One of the more annoying things about going out to eat is showing up at the restaurant on time for your reservation only to be told the table isn’t ready and you’ll have to wait in the bar.
And then you wait in the bar. And wait. Until finally a party decides they don’t need a third coffee refill and there are no more dessert crumbs to glean from the table and they finally leave.
Reservationology is not an exact science. It’s a guessing game at best and an exercise in futility at worst. The restaurants do their best to estimate how long a table of average diners will take to eat a meal and then turn around and allow unaverage diners to book tables.
So we wait in the bar.
But on a recent trip to the United Kingdom, I noticed a trend. Several times when went online or called a restaurant to make a reservation, I was told that I would have to surrender the table after a certain amount of time, an hour and a half sometimes, two hours later. If it was an online reservation, I had to click a box to acknowledge that I understood the policy and agreed to relinquish the table.
And in Portscotho, Cornwall, a pub called Plume & Feathers went a step further. It was one of only two full service restaurants in the seaside town, and its tables were at a premium for visitors and locals looking to dine out. So the staff moved the bookings out of the reservation ledger and onto the tables.
Written in chalk on the edge of each table was the name of the first party booked for the table, along with the time of the booking and the number of people in the party, as shown in the photo at top. Then next to that were the details of the next party.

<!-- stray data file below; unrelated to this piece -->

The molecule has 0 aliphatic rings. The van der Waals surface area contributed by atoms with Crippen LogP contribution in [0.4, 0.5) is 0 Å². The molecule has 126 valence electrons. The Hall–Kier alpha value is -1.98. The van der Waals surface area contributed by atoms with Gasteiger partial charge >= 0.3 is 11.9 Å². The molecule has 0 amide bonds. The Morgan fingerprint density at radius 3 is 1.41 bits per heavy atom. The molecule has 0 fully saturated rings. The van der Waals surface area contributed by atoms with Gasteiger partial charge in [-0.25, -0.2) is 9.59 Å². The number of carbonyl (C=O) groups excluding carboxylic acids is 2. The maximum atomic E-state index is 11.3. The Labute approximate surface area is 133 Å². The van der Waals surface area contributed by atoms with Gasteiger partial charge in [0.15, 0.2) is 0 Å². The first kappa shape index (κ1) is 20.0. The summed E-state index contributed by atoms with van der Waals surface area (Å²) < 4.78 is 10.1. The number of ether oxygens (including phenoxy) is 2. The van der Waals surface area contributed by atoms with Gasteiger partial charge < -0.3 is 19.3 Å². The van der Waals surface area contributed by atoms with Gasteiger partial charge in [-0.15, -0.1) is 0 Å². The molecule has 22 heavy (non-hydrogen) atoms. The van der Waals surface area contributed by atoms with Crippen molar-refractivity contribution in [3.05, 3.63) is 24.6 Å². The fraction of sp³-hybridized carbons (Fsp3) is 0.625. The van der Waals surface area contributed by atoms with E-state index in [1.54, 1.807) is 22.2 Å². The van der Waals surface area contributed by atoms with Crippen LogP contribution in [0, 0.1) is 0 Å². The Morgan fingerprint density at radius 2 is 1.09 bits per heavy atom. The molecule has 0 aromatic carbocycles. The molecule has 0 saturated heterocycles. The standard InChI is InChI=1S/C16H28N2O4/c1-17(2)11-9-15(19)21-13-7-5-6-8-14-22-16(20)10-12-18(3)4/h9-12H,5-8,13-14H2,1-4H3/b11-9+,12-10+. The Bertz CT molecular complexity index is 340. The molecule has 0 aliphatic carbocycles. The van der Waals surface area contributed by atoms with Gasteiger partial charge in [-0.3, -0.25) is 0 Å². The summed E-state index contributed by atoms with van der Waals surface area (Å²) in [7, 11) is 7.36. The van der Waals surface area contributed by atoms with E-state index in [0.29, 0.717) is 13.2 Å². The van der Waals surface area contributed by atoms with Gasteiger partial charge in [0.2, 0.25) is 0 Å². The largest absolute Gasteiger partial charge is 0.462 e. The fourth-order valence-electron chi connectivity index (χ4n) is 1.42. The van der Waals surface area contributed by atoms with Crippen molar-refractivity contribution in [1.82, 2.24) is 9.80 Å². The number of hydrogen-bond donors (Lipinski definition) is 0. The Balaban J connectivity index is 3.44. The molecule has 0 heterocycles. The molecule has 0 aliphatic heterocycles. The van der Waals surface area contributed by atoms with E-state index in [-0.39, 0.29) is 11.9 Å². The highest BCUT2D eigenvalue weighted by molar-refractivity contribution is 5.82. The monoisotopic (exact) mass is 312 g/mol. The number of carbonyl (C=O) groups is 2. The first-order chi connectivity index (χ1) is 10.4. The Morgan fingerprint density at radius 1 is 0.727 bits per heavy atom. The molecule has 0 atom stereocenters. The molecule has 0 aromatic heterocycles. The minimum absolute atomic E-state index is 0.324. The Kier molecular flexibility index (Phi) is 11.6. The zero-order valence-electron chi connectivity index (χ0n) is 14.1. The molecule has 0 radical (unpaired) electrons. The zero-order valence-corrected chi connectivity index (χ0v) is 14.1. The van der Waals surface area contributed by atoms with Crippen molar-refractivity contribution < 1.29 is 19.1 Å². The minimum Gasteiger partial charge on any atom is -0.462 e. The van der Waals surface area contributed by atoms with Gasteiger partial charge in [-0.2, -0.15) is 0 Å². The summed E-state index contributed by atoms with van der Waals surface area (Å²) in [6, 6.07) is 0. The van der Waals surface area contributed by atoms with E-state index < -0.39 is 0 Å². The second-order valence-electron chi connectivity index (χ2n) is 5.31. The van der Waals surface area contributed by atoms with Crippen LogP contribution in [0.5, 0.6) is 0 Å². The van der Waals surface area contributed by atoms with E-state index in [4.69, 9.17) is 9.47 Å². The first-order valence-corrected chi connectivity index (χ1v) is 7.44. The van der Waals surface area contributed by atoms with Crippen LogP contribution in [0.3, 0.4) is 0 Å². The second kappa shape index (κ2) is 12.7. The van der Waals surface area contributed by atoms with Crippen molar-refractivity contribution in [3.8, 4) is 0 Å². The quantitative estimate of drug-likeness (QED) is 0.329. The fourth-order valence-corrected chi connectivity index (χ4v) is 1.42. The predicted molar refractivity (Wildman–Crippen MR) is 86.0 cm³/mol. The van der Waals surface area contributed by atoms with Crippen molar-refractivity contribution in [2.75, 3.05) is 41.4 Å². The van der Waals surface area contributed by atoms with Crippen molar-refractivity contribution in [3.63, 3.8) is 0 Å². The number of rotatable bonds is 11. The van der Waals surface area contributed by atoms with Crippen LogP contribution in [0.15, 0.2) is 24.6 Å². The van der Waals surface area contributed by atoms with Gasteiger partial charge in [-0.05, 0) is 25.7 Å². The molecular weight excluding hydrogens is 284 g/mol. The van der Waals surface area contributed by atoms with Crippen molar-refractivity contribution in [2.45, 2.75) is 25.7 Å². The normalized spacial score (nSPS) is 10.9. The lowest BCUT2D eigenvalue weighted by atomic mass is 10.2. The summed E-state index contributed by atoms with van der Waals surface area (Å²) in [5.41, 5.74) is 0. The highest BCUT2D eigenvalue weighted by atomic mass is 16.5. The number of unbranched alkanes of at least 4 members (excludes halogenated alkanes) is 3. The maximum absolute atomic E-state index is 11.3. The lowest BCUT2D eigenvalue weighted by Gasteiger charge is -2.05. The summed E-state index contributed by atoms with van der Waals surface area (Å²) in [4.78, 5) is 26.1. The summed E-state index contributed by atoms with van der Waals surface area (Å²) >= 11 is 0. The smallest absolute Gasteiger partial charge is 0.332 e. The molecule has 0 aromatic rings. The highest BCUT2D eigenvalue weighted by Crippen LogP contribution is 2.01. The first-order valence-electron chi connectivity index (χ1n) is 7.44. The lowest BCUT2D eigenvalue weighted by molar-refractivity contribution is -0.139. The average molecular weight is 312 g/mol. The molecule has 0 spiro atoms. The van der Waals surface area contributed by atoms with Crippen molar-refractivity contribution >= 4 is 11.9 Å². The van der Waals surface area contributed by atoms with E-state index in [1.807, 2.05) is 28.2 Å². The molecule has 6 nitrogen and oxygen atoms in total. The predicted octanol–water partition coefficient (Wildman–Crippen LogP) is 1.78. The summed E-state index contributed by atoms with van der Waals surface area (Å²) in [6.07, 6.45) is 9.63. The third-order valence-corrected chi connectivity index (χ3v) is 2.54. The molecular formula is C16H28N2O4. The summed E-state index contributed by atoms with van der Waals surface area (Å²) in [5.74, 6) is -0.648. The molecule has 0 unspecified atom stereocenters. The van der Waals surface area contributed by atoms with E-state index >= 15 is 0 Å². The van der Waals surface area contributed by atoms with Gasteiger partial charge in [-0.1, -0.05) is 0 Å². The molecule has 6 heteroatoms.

So the Harrises, a party of two, were booked at 6 p.m. At 7:30, the table would turn over to the four people in the Celina party. If the Harris party is late and doesn’t arrive until 6:15, they only have an hour and 15 minutes to eat and pay out.
Not sure what happens in the case of a backed up kitchen or food that has to be recooked, but presumably a more orderly dining room will lead to a more orderly kitchen.
This sort of technique isn’t new and isn’t confined to England.
Bern’s Steakhouse in Tampa for years has “invited” guests to have coffee and desserts in an upstairs room just for that purpose.
And in New York’s Theater District, the Hourglass Tavern has one of the old timey timers on each table. Once a party is seated, the sands of time begin to flow.
Personally, I like the idea, especially if it means that when I show up on time for the reservation I went to the trouble to make, I’ll be shown to my table promptly. I suppose the bar staff might be less enamored with the policy.
What do you think? Would you be offended if you were told your table was like a time share and you’d have to vacate after a designated period? Or do you reserve your right to linger?
Let me know in the comments below.